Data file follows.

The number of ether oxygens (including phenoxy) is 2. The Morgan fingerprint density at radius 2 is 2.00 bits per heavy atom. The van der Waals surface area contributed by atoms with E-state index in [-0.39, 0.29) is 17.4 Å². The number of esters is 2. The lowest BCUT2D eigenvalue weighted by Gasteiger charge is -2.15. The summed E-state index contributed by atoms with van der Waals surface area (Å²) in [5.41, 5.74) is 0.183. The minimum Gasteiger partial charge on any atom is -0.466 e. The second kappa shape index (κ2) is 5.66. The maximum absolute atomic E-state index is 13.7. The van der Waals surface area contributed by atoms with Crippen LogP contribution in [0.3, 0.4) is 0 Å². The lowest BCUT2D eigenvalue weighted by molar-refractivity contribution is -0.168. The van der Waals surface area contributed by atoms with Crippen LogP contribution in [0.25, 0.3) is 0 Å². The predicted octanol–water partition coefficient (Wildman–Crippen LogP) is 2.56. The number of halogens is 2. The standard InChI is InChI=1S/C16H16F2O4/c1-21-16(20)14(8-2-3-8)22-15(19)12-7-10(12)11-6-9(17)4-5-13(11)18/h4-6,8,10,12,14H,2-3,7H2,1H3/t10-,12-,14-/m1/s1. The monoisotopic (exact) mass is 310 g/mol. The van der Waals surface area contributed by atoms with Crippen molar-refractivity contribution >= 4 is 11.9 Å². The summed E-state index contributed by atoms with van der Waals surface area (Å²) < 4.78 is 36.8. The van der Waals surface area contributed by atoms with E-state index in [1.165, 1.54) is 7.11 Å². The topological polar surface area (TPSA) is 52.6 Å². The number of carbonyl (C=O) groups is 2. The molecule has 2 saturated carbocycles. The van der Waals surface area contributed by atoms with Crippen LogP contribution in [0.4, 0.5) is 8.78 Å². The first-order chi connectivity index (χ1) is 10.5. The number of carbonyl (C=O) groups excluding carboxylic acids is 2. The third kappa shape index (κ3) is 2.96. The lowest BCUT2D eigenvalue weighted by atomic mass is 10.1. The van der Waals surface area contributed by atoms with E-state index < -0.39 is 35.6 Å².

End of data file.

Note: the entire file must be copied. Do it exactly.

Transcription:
The number of ether oxygens (including phenoxy) is 2. The Morgan fingerprint density at radius 2 is 2.00 bits per heavy atom. The van der Waals surface area contributed by atoms with E-state index in [-0.39, 0.29) is 17.4 Å². The number of esters is 2. The lowest BCUT2D eigenvalue weighted by Gasteiger charge is -2.15. The summed E-state index contributed by atoms with van der Waals surface area (Å²) in [5.41, 5.74) is 0.183. The minimum Gasteiger partial charge on any atom is -0.466 e. The second kappa shape index (κ2) is 5.66. The maximum absolute atomic E-state index is 13.7. The van der Waals surface area contributed by atoms with Crippen LogP contribution in [0.3, 0.4) is 0 Å². The lowest BCUT2D eigenvalue weighted by molar-refractivity contribution is -0.168. The van der Waals surface area contributed by atoms with Crippen LogP contribution in [0.25, 0.3) is 0 Å². The predicted octanol–water partition coefficient (Wildman–Crippen LogP) is 2.56. The number of halogens is 2. The standard InChI is InChI=1S/C16H16F2O4/c1-21-16(20)14(8-2-3-8)22-15(19)12-7-10(12)11-6-9(17)4-5-13(11)18/h4-6,8,10,12,14H,2-3,7H2,1H3/t10-,12-,14-/m1/s1. The monoisotopic (exact) mass is 310 g/mol. The van der Waals surface area contributed by atoms with Crippen molar-refractivity contribution >= 4 is 11.9 Å². The summed E-state index contributed by atoms with van der Waals surface area (Å²) < 4.78 is 36.8. The van der Waals surface area contributed by atoms with E-state index in [1.165, 1.54) is 7.11 Å². The topological polar surface area (TPSA) is 52.6 Å². The number of carbonyl (C=O) groups is 2. The molecule has 2 saturated carbocycles. The van der Waals surface area contributed by atoms with Crippen LogP contribution in [0.4, 0.5) is 8.78 Å². The first-order chi connectivity index (χ1) is 10.5. The number of carbonyl (C=O) groups excluding carboxylic acids is 2. The third kappa shape index (κ3) is 2.96. The lowest BCUT2D eigenvalue weighted by atomic mass is 10.1. The van der Waals surface area contributed by atoms with E-state index < -0.39 is 35.6 Å².